349 F2d 989 England v. Automatic Canteen Company of America
349 F.2d 989
Thomas E. ENGLAND, Plaintiff-Appellant,
AUTOMATIC CANTEEN COMPANY OF AMERICA, Defendant-Appellee.
United States Court of Appeals Sixth Circuit.
July 20, 1965.
Lyman Brownfield, Columbus, Ohio, Brownfield, Kosydar, Folk, Yearling & Dilenschneider, Columbus, Ohio, on brief, for appellant.
Earl F. Morris, Columbus, Ohio, Wright, Harlor, Morris, Arnold & Glander, by Rudolph Janta, Jr., Jon M. Anderson, Columbus, Ohio, Friedlund, Levin & Friedlund, by Arthur M. Solomon, Chicago, Ill., on brief, for appellee.
Before PHILLIPS, Circuit Judge, MACHROWICZ, District Judge, and McALLISTER, Senior Circuit Judge.
McALLISTER, Senior Circuit Judge.
Thomas E. England brought an action in the District Court in Ohio, claiming damages from the Automatic Canteen Company of America for libel, arising out of a statement made by the Company in an annual report to stockholders. It was stipulated between the parties that whether the statement in question was libelous was the 'initial determinative issue for determination in this case and could be disposed of primarily to other issues.' The district court found that the statement in question was not libelous and entered an order dismissing the action, from which Mr. England appeals.
The claimed libelous statement was contained in a lengthy annual report rendered by the Automatic Canteen Company of America to its stockholders, in which were described developments in the affairs of the Company since the preceding annual report, income and revenues during the period covered, the financial position of the Company, a trend in the industry, equipment of the appellee, and other general information about the affairs of the Company.
In the Spring of 1950, the appellee company published its annual report of which no complaint is here made by appellant. The report stated: 'The Company is also defendant in a suit brought in the Federal Court in Ohio by one of the Company's distributors charging the Company with violations of the Federal Antitrust Laws and other alleged illegal practices.'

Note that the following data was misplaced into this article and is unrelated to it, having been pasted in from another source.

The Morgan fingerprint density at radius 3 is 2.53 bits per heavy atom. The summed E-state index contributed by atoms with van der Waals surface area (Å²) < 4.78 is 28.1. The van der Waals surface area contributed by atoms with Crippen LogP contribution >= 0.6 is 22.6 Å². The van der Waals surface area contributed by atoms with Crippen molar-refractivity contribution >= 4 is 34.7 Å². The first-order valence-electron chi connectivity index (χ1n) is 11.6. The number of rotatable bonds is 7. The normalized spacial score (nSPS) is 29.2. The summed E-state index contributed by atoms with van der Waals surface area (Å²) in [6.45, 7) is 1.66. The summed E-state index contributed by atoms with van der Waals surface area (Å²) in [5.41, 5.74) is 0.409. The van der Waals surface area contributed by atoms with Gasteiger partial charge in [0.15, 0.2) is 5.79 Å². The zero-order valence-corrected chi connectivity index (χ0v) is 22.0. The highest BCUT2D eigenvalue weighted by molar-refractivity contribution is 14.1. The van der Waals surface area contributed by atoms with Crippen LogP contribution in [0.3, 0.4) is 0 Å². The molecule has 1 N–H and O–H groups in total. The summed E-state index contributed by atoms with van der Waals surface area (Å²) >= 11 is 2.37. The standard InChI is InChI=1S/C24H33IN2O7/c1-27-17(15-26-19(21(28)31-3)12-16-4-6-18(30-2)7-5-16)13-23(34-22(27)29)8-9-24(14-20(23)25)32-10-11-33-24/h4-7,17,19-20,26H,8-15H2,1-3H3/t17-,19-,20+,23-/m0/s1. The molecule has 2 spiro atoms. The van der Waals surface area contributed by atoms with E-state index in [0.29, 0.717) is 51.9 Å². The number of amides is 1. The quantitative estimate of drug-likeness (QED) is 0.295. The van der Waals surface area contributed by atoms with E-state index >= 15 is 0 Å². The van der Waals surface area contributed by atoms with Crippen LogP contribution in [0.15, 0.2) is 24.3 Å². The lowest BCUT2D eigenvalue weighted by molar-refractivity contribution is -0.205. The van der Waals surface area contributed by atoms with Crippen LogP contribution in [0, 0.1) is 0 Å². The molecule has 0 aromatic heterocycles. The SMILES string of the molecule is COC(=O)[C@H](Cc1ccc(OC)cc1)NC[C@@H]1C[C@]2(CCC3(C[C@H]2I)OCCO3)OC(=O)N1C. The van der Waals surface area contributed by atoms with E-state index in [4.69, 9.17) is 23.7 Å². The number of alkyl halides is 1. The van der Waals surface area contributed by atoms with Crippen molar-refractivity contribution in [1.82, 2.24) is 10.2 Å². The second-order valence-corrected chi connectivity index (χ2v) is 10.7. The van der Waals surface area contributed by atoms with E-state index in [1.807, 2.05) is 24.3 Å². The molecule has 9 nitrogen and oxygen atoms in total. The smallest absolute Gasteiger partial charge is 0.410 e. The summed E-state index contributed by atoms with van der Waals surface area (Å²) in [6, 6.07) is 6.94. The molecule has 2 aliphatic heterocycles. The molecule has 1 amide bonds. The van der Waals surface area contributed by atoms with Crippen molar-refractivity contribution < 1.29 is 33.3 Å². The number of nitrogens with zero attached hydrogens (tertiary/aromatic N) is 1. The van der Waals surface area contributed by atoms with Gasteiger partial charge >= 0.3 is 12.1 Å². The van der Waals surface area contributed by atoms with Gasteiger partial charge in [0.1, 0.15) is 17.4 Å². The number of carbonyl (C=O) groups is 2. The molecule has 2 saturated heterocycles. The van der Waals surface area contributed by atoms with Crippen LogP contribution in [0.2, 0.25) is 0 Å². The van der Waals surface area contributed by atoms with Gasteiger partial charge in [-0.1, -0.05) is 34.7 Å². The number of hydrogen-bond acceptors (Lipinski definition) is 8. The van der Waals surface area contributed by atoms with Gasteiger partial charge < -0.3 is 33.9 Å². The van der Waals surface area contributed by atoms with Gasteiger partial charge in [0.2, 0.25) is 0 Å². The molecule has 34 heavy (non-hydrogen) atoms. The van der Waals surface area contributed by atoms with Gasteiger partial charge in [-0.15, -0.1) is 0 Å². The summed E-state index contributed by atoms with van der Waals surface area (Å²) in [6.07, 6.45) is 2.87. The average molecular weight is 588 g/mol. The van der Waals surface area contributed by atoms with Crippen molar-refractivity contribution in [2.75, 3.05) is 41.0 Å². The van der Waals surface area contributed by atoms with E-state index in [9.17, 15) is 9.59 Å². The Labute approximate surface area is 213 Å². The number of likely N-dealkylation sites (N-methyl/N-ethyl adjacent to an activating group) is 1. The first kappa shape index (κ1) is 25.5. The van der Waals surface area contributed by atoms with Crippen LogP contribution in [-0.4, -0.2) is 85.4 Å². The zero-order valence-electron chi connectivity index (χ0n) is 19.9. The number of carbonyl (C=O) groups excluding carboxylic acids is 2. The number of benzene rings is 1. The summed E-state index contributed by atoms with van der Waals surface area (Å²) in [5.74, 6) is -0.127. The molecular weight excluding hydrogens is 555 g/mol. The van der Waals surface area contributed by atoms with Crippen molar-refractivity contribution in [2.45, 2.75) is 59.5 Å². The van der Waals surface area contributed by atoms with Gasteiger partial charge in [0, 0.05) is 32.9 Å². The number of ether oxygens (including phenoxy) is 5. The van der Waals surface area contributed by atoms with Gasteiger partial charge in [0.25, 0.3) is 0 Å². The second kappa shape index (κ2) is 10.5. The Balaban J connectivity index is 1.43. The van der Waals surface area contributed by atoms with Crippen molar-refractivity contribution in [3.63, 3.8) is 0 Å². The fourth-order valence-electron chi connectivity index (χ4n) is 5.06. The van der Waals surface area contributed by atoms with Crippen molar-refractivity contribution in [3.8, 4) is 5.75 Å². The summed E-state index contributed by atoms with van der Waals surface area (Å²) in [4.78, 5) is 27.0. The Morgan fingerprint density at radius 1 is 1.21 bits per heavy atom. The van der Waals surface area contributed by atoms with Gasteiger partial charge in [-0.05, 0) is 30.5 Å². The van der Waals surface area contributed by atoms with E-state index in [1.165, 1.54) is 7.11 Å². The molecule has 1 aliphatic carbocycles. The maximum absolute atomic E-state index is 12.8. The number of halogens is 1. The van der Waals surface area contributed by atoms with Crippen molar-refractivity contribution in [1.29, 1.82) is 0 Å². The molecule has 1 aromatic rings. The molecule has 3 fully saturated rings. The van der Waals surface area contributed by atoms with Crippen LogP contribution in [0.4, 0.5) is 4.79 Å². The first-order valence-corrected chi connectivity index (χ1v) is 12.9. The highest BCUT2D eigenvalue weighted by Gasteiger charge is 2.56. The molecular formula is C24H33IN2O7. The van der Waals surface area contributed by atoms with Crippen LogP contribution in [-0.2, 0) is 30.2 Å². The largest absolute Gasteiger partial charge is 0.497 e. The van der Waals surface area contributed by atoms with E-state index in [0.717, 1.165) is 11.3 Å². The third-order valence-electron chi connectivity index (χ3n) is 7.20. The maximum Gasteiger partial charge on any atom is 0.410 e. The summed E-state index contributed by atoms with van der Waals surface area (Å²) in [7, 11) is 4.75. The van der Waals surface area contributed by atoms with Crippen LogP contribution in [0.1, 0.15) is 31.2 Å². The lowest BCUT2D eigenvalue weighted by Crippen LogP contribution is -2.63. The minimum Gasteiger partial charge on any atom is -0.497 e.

The foregoing was true. Appellant had sued appellee company in March 1949 under the antitrust laws. He had been in the business of jobbing and selling packaged food items, such as candy bars, cigarettes and the like, through vending machines leased from appellee company. The Company owned and leased such vending machines to appellant, and sold merchandise for the machines which it leased.
Later on, in the Fall of 1950, appellee vending company sued appellant, asking among other relief the appointment of a receiver of the assets of the distributor. A hearing was held upon the application for a receiver, and by agreement of the parties, a receiver was appointed for the assets of appellee Automatic Canteen Company of America, which were in appellant's possession as distributor, under a lease from appellee, and certain accounts which appellant had established with third parties, such as service stations, whereby appellant had obtained the right to place vending machines, known as canteens, on location, to serve the public.
The alleged libelous statement in this case appeared in appellee's report to stockholders for the year ended September 30, 1950, in which it was stated: 'As previously reported, a distributor and the Company are involved in litigation in Ohio. In these proceedings the Court has appointed a receiver for the assets of the distributor. In the opinion of the management no loss to the Company will result from this litigation.'
The Company had appointed appellant as a distributor in Ohio. How many similar distributors the Company had in Ohio does not appear. In appellant's possession, as distributor, he had assets, including vending machines, or canteens, of the Company. The receiver was appointed for these assets, which were in appellant's hands by virtue of his being distributor.
The report of the Company to its stockholders, that in the suit between the Company and the distributor a receiver had been appointed for the assets of the distributor, and that probably the corporation would not suffer any loss in the litigation, was held by the district court to be not libelous.